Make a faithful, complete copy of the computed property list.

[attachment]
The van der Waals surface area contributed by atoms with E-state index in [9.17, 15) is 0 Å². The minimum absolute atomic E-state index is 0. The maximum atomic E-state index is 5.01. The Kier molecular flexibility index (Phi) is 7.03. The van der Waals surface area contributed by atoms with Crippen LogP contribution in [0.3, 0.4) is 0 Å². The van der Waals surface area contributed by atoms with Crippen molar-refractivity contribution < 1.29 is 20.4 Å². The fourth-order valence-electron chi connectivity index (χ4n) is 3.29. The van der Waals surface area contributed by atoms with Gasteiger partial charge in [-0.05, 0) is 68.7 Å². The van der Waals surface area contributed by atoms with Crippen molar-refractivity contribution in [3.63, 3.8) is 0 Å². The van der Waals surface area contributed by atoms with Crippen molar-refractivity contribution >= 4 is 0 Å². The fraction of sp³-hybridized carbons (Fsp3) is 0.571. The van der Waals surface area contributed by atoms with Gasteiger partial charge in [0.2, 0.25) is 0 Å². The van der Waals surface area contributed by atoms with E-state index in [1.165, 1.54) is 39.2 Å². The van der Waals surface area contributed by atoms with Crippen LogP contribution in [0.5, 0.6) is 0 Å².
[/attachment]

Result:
The van der Waals surface area contributed by atoms with E-state index in [9.17, 15) is 0 Å². The minimum absolute atomic E-state index is 0. The maximum atomic E-state index is 5.01. The Kier molecular flexibility index (Phi) is 7.03. The van der Waals surface area contributed by atoms with Crippen LogP contribution in [0.3, 0.4) is 0 Å². The van der Waals surface area contributed by atoms with Crippen molar-refractivity contribution < 1.29 is 20.4 Å². The fourth-order valence-electron chi connectivity index (χ4n) is 3.29. The van der Waals surface area contributed by atoms with Gasteiger partial charge in [-0.05, 0) is 68.7 Å². The van der Waals surface area contributed by atoms with Crippen molar-refractivity contribution in [3.63, 3.8) is 0 Å². The van der Waals surface area contributed by atoms with Crippen molar-refractivity contribution >= 4 is 0 Å². The fraction of sp³-hybridized carbons (Fsp3) is 0.571. The van der Waals surface area contributed by atoms with Gasteiger partial charge in [0.2, 0.25) is 0 Å². The van der Waals surface area contributed by atoms with E-state index in [1.165, 1.54) is 39.2 Å². The van der Waals surface area contributed by atoms with Crippen LogP contribution in [0.5, 0.6) is 0 Å².